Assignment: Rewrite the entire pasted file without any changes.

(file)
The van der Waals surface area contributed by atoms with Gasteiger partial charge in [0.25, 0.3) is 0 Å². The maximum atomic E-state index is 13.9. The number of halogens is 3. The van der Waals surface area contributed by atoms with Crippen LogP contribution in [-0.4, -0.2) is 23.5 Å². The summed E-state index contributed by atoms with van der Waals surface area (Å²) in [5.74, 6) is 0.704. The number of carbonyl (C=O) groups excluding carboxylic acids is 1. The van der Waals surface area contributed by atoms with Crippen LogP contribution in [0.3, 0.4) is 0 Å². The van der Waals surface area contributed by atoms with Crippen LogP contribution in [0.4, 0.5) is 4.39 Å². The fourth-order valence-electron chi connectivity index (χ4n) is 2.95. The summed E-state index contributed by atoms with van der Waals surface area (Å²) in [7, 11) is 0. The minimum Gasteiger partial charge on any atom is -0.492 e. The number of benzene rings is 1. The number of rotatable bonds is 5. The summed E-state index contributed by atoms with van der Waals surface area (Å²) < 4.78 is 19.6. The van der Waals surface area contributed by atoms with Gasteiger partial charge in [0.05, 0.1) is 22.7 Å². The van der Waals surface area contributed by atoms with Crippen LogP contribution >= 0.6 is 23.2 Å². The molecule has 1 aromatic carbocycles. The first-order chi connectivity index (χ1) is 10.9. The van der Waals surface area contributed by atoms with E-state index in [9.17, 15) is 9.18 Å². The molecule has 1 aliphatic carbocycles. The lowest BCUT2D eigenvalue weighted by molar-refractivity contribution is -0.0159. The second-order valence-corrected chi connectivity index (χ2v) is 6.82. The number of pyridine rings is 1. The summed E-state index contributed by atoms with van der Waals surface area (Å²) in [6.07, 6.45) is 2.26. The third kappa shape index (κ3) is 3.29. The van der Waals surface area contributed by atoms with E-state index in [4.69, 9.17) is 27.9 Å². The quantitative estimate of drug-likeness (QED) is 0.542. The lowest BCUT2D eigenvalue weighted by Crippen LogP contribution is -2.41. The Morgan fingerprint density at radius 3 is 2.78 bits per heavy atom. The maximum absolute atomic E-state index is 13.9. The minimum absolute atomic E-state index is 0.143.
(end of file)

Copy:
The van der Waals surface area contributed by atoms with Gasteiger partial charge in [0.25, 0.3) is 0 Å². The maximum atomic E-state index is 13.9. The number of halogens is 3. The van der Waals surface area contributed by atoms with Crippen LogP contribution in [-0.4, -0.2) is 23.5 Å². The summed E-state index contributed by atoms with van der Waals surface area (Å²) in [5.74, 6) is 0.704. The number of carbonyl (C=O) groups excluding carboxylic acids is 1. The van der Waals surface area contributed by atoms with Crippen LogP contribution in [0.3, 0.4) is 0 Å². The van der Waals surface area contributed by atoms with Crippen LogP contribution in [0.4, 0.5) is 4.39 Å². The fourth-order valence-electron chi connectivity index (χ4n) is 2.95. The summed E-state index contributed by atoms with van der Waals surface area (Å²) in [7, 11) is 0. The minimum Gasteiger partial charge on any atom is -0.492 e. The number of benzene rings is 1. The number of rotatable bonds is 5. The summed E-state index contributed by atoms with van der Waals surface area (Å²) < 4.78 is 19.6. The van der Waals surface area contributed by atoms with Gasteiger partial charge in [0.05, 0.1) is 22.7 Å². The van der Waals surface area contributed by atoms with Crippen LogP contribution >= 0.6 is 23.2 Å². The molecule has 1 aromatic carbocycles. The first-order chi connectivity index (χ1) is 10.9. The van der Waals surface area contributed by atoms with E-state index in [9.17, 15) is 9.18 Å². The molecule has 1 aliphatic carbocycles. The lowest BCUT2D eigenvalue weighted by molar-refractivity contribution is -0.0159. The second-order valence-corrected chi connectivity index (χ2v) is 6.82. The number of pyridine rings is 1. The summed E-state index contributed by atoms with van der Waals surface area (Å²) in [6.07, 6.45) is 2.26. The third kappa shape index (κ3) is 3.29. The van der Waals surface area contributed by atoms with E-state index in [4.69, 9.17) is 27.9 Å². The quantitative estimate of drug-likeness (QED) is 0.542. The lowest BCUT2D eigenvalue weighted by Crippen LogP contribution is -2.41. The Morgan fingerprint density at radius 3 is 2.78 bits per heavy atom. The maximum absolute atomic E-state index is 13.9. The minimum absolute atomic E-state index is 0.143.